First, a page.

'The Indian Slow Cooker'

October 5, 2010

She says it's easy and affordable, especially if you use her secret weapon: a crock pot. After having two children, Anupy became interested in reconnecting her family--especially her two young daughters--with their Indian roots. She was determined to learn how to make every Indian recipe she ate while growing up. But it wasn't easy for the busy mom to find the time necessary to prepare traditional Indian dishes. So she started experimenting with her crock pot and some recipes from her mother and grandmother. The result was her first cookbook The Indian Slow Cooker: 50 Healthy, Easy, Authentic Recipes.

Anupy's book show how to prepare healthy, crock pot versions of the best of Indian cuisine for families on the go. Trying one of the recipes might be a good way to introduce your children to ethnic food, she adds. You can make a party of it, celebrating Indian New Year, Diwali, on November 4, she suggests.

For those who love Indian food--or who are interested in starting to explore it-- Anupy show how to prepare the classic dishes in healthful versions that use far less oil and saturated fat than traditional recipes. The Indian Slow Cooker shows the busy family cook that preparing healthy meals can be simple, and that cooking Indian is just a matter of understanding a few key spices. Anupy introduces the mainstay spices of an Indian kitchen, and how to store, prepare, and combine them in different preparations. Among the 50 recipes in her cookbook are the classics of Indian cooking: mostly vegetarian specialties like dal (of every variety), palak paneer, and gobi aloo. There are also meat dishes like butter chicken, keema, and lamb biryani.

You can visit www.IndianAsApplepie.com to read her blog about Indian cooking. You can also try one of her recipes she's shared with us: Chicken Curry, Rajmah, Aloo Gobi, and a simple Raita.

Q&A with Anupy Singla, Author of The Indian Slow Cooker

What inspired you to write a cookbook?
I've dreamed of writing a cookbook ever since I was little, toiling away in my mother's kitchen under the watchful eye of my grandfather when he visited from India. It just never seemed it could be a reality--especially with two little girls, a husband, and a job that required me to be at work by 3 a.m. I decided to take a break from daily reporting to cook more for my family, and that's when I was finally able to start the book.

How did your family influence your cooking?
My paternal grandfather was the first to teach me how to cook Indian food the way it's cooked and eaten in his village in Punjab: hot, spicy, and flavorful. The first recipe I ever learned was curried eggplant with potatoes. My grandfather taught me to use the green, woody stems of the eggplant as well--insisting they protected the juiciest morsels, which could eventually be sucked out as you ate the dish.

How were you introduced to the slow cooker?
Back in the 1970s, when my mother was an immigrant to this country struggling to balance cooking with her job and raising a young family, she first came across the slow cooker as a way to prepare stews and soups. Eventually, she started to make basic dals and then rajmah (kidney beans) in the slow cooker. She would experiment and then write these recipes down on little 3 x 5 note cards, which my brother and I eventually used as we went off to school and then our careers. In all honestly, I probably lost more of these cards than I held onto--but my persistent, patient mother kept writing those recipes down.

Eventually, I created many of my own, too, and thus created this book. I think of it as a tribute to my mother and to other Indian mothers like her, who clung to tradition over so many years so their children could enjoy the legacy of traditional cooking without sacrificing their identities as successful, professional women.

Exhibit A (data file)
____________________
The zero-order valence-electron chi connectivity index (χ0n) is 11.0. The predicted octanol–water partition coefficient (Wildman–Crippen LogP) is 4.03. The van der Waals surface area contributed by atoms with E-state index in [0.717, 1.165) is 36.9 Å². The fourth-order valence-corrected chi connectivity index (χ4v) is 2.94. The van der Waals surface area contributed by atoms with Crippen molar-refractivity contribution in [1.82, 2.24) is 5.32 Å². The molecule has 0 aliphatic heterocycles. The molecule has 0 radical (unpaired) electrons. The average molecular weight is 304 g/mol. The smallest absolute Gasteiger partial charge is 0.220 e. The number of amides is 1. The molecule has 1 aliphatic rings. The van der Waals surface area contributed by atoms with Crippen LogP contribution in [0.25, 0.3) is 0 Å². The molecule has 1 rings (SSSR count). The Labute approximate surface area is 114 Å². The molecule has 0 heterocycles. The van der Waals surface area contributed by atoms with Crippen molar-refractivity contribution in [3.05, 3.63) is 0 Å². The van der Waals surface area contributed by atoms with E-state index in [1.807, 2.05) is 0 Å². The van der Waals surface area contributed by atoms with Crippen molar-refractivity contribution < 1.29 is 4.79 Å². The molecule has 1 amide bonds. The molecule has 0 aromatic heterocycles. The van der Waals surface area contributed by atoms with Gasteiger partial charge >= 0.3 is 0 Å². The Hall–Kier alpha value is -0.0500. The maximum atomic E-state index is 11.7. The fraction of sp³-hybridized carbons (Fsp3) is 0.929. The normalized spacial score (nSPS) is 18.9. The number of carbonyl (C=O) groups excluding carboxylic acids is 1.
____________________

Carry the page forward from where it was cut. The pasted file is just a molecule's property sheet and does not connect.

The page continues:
How do you make healthy meals without sacrificing flavor?
The beauty of slow cooking is that spices have the time to break down and infuse your dish with tons of flavor, essentially eliminating the need for too much oil or even cream. It's truly amazing that with a cuisine like Indian--where so much emphasis is placed on heating up oil, onions, garlic, ginger, and other spices just so--you can eliminate this step entirely and produce a dish that is as complex and layered with flavor as you would have made by traditional means. And this ability to virtually forego the cream and fat (without sacrificing flavor) means more people can benefit from these recipes.

What is your most requested recipe at home?
Hands down, it's rajmah, the Punjabi equivalent of red beans with rice. The nice thing is that my kids love it as much as my husband and I do.

Traditional Chicken Curry
Slow cooker size: 5-quart, Cooking time: 8 hours on low, Yield: 6-8 servings

When most people think of Indian food, the first dish that comes to mind is a good chicken curry. Because I never ate this dish growing up, I relied on my husband's childhood version for this recipe. He says the best chicken curry is made with a rich sauce and no vegetables. Though many recipes call for chopped cauliflower or carrots, I've tried to remain true to his tastes for this recipe.

  • 3 pounds (1.36 kg) skinless chicken cut up into 8 pieces including breast, wings and legs (boneless can also be used)
  • 1 large or 2 medium yellow or red onions, peeled and chopped into 8 pieces
  • 2 medium tomatoes, quartered
  • 1 (4-inch [10 cm]) piece ginger, peeled and chopped into 1-inch (2.5 cm) pieces
  • 10 cloves garlic, peeled
  • 1 tablespoon (15 mL) salt
  • 1 tablespoon (15 mL) turmeric
  • 1 tablespoon (15 mL) garam masala
  • 1/4 cup (59 mL) vegetable or canola oil
  • 1 cup (237 mL) plain yogurt
  • 1 tablespoon (15 mL) red chili powder
  • 1 cup (237 mL) dried methi leaves
  • 1 (2-4 inch [5–10 cm]) cinnamon stick
  • 4 green cardamom pods
  • 4 cloves
  • 4-6 green Thai, serrano, or cayenne chilies, stems removed, halved lengthwise
  • 1/2 cup (118 mL) boiling water (optional)
  • 1/2 cup (100g) fresh cilantro, chopped

1. Put the chicken in the slow cooker. (If the meat was frozen, make sure it is thoroughly defrosted. Never use frozen foods in a slow cooker, because it takes too long to raise the heat to an appropriate level for safe, bacteria-free cooking.)